Reviewer 2 also expressed reservations on my use of the term “ethnic” and “ethnic economy” particularly in the case of subcontracted labour. To clarify, while the overall security sector is certainly not an “ethnic economy” or an “enclave economy”, those of my interlocutors that were recruited through co-ethnic contacts worked, almost exclusively, in workforces made up of other refugees and migrants like themselves. I now clarify this on p. 18. There is some detail here that I have chosen to leave out - like the usage of permanent “white” employees in managerial positions. Yet, importantly, not only is the position of my interlocutors marginalised, as the Reviewer suggests, but it is relatively so - none of my Pakistani interlocutors were able to obtain these jobs, who lay outside these recruitment networks, and often settled for far more precarious labour. This is why I believe the use of the notion of “co-ethnicity” helps, because it defines not only a general marginality, but a dynamic and multiple process of boundary formation that is related to, but also exceeds, the market.

Reviewer 2 also pointed out a few grammatical and formatting errors which have been addressed in this manuscript. The new manuscript now also clarifies that my use of the “camp” is meant to be only allegorical, and though in the case of my interlocutors, there really was a literal return to the “camp”, I do not intend to make that the focus of my argument more broadly.

Finally the editor has asked for some clarity with regards to the formal/informal divide I allude to in my article. The new manuscript now reflects these revisions. On p. 13, I clarify that while Haider worked at a hotel, he worked “off the books”, and without a legal contract. Further on p. 18, I clarify how, while many of my interlocutors who worked in private security did have limited or temporary contracts, the were often, “illegally, made to work several additional hours off the book. This strategy of “organised informality” (Gooptu, 2013, p. 10) is central to understanding the functional role played by subcontractors who provide labour at lower costs while limiting legal liability for parent companies who conveniently look away from these practices.”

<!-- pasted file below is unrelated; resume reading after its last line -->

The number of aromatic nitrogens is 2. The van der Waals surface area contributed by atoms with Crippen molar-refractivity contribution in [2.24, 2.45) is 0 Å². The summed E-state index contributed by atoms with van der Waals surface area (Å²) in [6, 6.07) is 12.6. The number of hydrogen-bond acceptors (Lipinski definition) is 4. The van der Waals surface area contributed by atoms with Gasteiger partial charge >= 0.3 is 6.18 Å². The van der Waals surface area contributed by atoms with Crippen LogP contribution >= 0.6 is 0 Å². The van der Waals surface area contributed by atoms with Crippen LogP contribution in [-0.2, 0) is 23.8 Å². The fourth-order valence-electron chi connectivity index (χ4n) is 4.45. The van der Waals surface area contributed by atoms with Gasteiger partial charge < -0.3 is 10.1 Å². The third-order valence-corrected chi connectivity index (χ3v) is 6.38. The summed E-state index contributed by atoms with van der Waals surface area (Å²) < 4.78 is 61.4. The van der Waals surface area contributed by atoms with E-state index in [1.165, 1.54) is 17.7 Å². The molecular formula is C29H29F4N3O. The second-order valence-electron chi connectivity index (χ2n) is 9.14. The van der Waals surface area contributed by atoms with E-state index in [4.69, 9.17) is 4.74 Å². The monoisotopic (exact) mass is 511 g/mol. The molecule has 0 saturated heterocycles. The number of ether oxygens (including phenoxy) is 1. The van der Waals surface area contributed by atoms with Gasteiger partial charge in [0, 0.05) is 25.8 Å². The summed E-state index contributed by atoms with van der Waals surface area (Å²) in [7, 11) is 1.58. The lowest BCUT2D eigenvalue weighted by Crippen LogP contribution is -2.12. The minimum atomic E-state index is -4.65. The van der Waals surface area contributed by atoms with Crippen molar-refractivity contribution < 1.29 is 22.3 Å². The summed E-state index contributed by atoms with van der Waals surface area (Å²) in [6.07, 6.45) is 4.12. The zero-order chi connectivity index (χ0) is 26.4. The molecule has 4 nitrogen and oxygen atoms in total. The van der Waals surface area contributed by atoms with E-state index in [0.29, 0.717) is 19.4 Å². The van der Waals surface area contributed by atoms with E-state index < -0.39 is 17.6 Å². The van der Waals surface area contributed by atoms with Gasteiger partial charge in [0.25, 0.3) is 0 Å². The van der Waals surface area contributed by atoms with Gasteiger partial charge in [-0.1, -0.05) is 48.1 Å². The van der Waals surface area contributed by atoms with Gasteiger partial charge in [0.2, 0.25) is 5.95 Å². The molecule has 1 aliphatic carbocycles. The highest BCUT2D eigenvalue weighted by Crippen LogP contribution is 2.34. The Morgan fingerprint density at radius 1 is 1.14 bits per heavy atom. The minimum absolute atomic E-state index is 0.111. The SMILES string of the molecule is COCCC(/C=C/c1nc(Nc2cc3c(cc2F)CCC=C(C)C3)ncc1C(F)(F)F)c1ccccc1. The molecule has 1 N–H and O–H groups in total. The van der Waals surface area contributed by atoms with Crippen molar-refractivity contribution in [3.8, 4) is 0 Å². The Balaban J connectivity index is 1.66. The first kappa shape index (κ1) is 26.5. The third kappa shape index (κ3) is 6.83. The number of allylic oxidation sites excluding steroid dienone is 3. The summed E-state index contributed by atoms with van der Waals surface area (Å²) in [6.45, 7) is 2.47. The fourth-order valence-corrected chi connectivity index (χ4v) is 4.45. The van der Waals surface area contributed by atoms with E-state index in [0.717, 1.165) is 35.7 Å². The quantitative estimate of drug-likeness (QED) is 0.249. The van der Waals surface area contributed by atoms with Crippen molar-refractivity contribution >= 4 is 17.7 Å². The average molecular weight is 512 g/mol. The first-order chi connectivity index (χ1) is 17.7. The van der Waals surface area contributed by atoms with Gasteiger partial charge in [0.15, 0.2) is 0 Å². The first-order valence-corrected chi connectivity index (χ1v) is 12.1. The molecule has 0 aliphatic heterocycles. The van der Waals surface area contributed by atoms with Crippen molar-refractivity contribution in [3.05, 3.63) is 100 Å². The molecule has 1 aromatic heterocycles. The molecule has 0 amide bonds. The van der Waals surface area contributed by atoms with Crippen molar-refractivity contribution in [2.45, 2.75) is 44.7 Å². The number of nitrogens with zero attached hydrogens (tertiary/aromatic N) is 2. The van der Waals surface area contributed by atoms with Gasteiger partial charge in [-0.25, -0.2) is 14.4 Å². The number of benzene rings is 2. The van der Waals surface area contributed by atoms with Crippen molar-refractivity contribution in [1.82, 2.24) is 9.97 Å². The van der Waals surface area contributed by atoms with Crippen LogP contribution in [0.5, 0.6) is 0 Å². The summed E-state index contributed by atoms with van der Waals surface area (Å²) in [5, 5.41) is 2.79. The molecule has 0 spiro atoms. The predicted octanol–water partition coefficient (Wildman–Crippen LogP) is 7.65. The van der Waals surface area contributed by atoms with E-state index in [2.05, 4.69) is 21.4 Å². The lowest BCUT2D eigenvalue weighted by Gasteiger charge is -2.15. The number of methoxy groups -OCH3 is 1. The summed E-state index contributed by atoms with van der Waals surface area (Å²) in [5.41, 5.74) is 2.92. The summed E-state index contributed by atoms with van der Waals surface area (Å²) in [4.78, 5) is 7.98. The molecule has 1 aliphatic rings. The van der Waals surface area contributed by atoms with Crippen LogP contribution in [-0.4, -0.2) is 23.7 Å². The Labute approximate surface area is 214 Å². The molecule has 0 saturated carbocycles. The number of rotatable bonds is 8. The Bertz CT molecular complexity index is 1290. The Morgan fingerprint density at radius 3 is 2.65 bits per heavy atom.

List of changes

The choice to use the term “refugee” is now justified in the main body of the text to clarify that the term is used based on the self-identification of interlocutors, rather than legal status.

The fact that much of the bureaucratic apparatus that sorted interlocutors in different sectors/segments of the economy was contained within the field of asylum is now referenced in the main body of the text on page 3.

The nature of the labour relations in private security is now clarified on page 18 to indicate that while the overall security sector is not an “ethnic economy” or an “enclave economy”, those interlocutors recruited through co-ethnic contacts worked, almost exclusively, in workforces made up of other refugees and migrants like themselves.

Grammatical and formatting errors have been addressed.

The use of the term “camp” is now clarified as allegorical and not the focus of the argument.

The formal/informal divide is now clarified on page 13 and 18 to indicate where interlocutors worked without legal contracts or "off the book" (Haider) , and where there were contracts but a situation of "organised informality", meant that much of the labour was nonetheless outside the scope delimited by the legal arrangements (Khaled and the Private security industry).

Published as Mig. Pol. 2, 002 (2023)